Finally back in Port Augusta
After a nail-biting trek back along the Stuart Highway, we finally made it back to reliable mobile service… where at least if the van died we could call someone. Thankfully it made it all the way down into Port Augusta, and in time before the Ford dealer closed as well. They could see us the next day, and we parked up at the Roadhouse right around the corner from it.
Duncan takes great delight in being parked up at Roadhouses. Me, presuming internet access is available, I’m more happy to park out in the middle of nowhere as long as there’s a working toilet. Duncan on the other hand prefers to wake up to a sea of trucks - or “toot toots” as he calls them, perplexing, because he’s said the word “truck” before.
Port Augusta Ford (who are also an Isuzu dealer) managed to squeeze us in the next afternoon, but we went over there first thing in the morning to try our luck, simply for lack of anything better to do. It worked out pretty good, because we ended up with a loaner car for the morning. I stuck $10 worth of petrol in it and we went off to take a look around.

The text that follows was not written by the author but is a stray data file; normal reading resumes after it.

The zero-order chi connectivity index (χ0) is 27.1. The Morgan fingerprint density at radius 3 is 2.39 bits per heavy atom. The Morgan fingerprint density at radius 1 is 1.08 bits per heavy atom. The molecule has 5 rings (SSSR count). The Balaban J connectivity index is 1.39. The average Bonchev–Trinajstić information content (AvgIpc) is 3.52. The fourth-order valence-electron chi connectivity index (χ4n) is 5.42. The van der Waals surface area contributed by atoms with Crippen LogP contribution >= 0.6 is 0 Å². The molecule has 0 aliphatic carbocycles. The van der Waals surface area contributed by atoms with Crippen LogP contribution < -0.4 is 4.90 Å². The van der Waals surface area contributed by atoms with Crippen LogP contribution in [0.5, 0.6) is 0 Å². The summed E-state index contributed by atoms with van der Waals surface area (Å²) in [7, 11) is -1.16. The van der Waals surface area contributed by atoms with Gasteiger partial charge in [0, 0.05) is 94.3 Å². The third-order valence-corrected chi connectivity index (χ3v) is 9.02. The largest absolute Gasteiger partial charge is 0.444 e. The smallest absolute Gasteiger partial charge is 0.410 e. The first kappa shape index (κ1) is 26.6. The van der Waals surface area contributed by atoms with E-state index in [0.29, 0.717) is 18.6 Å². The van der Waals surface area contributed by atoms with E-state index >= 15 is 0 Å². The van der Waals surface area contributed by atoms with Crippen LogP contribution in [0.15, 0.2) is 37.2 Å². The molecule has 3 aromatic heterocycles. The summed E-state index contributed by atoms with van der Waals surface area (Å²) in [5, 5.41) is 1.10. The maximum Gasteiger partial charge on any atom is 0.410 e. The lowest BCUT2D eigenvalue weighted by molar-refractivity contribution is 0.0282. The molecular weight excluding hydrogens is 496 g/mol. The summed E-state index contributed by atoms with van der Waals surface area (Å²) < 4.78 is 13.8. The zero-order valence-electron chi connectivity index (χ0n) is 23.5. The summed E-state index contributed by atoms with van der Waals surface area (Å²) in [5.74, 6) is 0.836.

After spending some time at the “esplanade” and walking around in a giant circle, I got the shocking memory that I’d only intended to park the car where I did (on a gravel pull-in near the yacht club) for a few moments to look at the bay/gulf/whatever. We decided to get back in the car, and go check out the botanical gardens.
There’s not a whole lot to see there, unless you’re really into arid flora, but if you drive all the way through it to the rear-most car park there’s a pretty spectacular view of the narrower part of the Spencer Gulf. Apparently it’s somewhere around the spot some early adventurers gave up the idea that they’d found a water-course navigating straight up the guts of Australia, but the really interesting thing for us that day was a couple of Dolphins playing out in the bay, which I think we managed to take a good picture of:
We ended up taking the loaner car back just before 1pm, when the mechanics were supposed to be able to look at the van. We sat around for a few moments, then they took off with the van. At first they were thinking fuel pump (which is what I was dreading, because it’s an expensive operation and we’d be out of commission for a while), but after a quick test-run they didn’t think so.
The cheap scan tool they had wouldn’t read the codes off the thing (apparently Transits are picky like that) and the Ford one was at their sister dealership and wouldn’t be back for a few days. They cut the fuel filter open for a look, which was pretty much inconclusive, and then we were on our way home.
The van started really acting up around Ouyen, Victoria, so we stopped for some lunch and so Duncan could play. We finally made it home around dinner time, and now we play the waiting game to figure out what’s going on with the van.